Enabling consumers to use excess mobile data as currency and reassuring them about data usage are key steps operators can take to establish a foundation for 5G adoption, Ericsson announced.

A survey of 800 million consumers, touted by the company as the biggest 5G consumer expectation study to date, was presented in a report called Towards a 5G Consumer Future. The research found 60 per cent of smartphone users struggle with “the complexity of mobile data plans” and “considerable misalignment between what users buy and what they use.”

With only three in ten smartphone users satisfied with the way their operator presents plans online, “the digital telecom experience is neither simple nor effortless”, the company stated, noting this is an area operators must focus on to gain customer trust as they prepare for a 5G future.

Consumers want operators to innovate, evolve and personalise data plans, Ericsson said. It also revealed consumers are not counting on unlimited data plans, but are looking for “a sense of the unlimited”. Peace of mind is the main motivator behind buying unlimited data plans and the company urged operators “to explore alternative ways to offer this feeling of freedom.”

Ericsson found the average smartphone user is left with 31GB of unused mobile data each year and as much as 1.5TB over their lifetime. Almost half (40 per cent) of consumers would like to use this excess as currency and expect to be able to save, trade or gift unused data.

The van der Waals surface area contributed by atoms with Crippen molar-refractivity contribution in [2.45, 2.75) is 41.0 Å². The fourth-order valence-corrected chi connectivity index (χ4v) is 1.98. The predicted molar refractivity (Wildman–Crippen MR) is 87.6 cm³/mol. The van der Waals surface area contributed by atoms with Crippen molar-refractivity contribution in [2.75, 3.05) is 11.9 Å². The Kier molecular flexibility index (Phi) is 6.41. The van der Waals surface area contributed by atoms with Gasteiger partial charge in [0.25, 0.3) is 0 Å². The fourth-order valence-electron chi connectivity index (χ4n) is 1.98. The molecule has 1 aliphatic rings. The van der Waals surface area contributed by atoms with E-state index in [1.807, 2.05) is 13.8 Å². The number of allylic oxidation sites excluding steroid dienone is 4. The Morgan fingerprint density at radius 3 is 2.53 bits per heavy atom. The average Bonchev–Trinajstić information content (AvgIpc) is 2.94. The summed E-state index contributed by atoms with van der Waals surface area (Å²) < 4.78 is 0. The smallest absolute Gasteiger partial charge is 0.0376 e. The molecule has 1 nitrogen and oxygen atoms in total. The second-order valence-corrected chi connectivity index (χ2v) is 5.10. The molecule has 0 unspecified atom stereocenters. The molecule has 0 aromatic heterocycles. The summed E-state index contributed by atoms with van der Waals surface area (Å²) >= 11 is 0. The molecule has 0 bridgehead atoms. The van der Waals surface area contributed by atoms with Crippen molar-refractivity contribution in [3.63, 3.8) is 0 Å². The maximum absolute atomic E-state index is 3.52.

Faster broadband speeds and fair wireless contracts are considered more important than the data buckets currently dominating the market.

Jasmeet Sethi, senior advisor at Ericsson Consumer & Industry Lab, said: “Our latest study does not look at a consumer view on 5G in isolation, but rather uncovers unmet consumer needs that must be fulfilled by operators on the way to 5G. From offering an effortless buying experience to focusing on real network performance, consumers are demanding changes they would like to see already made today.”

5G expectations
The idea of 5G services appeals to 76 per cent of smartphone users, with 44 per cent willing to pay for 5G.

Consumers expect most 5G services to go mainstream within three to four years of the launch and over 50 per cent expect to be using 5G-enriched services within two years of the launch. Users also expect to pay a single fee for each 5G service or connected device rather than the data consumed.

The report also revealed consumers want operators to avoid “baseless marketing slogans” and focus on “real network experience, increasing the honesty of their marketing.” Today, only 4 per cent trust operators’ advertising and network performance statistics.